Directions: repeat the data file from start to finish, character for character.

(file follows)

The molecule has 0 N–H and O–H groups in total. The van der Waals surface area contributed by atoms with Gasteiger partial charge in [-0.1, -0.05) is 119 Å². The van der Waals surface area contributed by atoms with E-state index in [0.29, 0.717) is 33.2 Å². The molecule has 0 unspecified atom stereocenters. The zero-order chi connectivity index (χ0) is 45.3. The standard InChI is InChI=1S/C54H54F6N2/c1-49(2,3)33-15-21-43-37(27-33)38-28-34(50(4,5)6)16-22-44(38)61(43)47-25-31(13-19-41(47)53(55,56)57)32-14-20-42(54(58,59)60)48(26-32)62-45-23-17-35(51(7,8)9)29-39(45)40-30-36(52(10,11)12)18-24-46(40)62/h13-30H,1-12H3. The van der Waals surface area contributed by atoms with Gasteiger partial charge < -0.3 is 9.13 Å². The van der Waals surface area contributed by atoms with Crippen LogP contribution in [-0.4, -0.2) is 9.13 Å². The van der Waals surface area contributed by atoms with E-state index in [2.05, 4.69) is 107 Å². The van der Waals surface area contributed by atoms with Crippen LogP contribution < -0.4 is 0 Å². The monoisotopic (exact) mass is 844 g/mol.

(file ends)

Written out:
The molecule has 0 N–H and O–H groups in total. The van der Waals surface area contributed by atoms with Gasteiger partial charge in [-0.1, -0.05) is 119 Å². The van der Waals surface area contributed by atoms with E-state index in [0.29, 0.717) is 33.2 Å². The molecule has 0 unspecified atom stereocenters. The zero-order chi connectivity index (χ0) is 45.3. The standard InChI is InChI=1S/C54H54F6N2/c1-49(2,3)33-15-21-43-37(27-33)38-28-34(50(4,5)6)16-22-44(38)61(43)47-25-31(13-19-41(47)53(55,56)57)32-14-20-42(54(58,59)60)48(26-32)62-45-23-17-35(51(7,8)9)29-39(45)40-30-36(52(10,11)12)18-24-46(40)62/h13-30H,1-12H3. The van der Waals surface area contributed by atoms with Gasteiger partial charge < -0.3 is 9.13 Å². The van der Waals surface area contributed by atoms with Crippen LogP contribution in [-0.4, -0.2) is 9.13 Å². The van der Waals surface area contributed by atoms with E-state index in [2.05, 4.69) is 107 Å². The van der Waals surface area contributed by atoms with Crippen LogP contribution < -0.4 is 0 Å². The monoisotopic (exact) mass is 844 g/mol.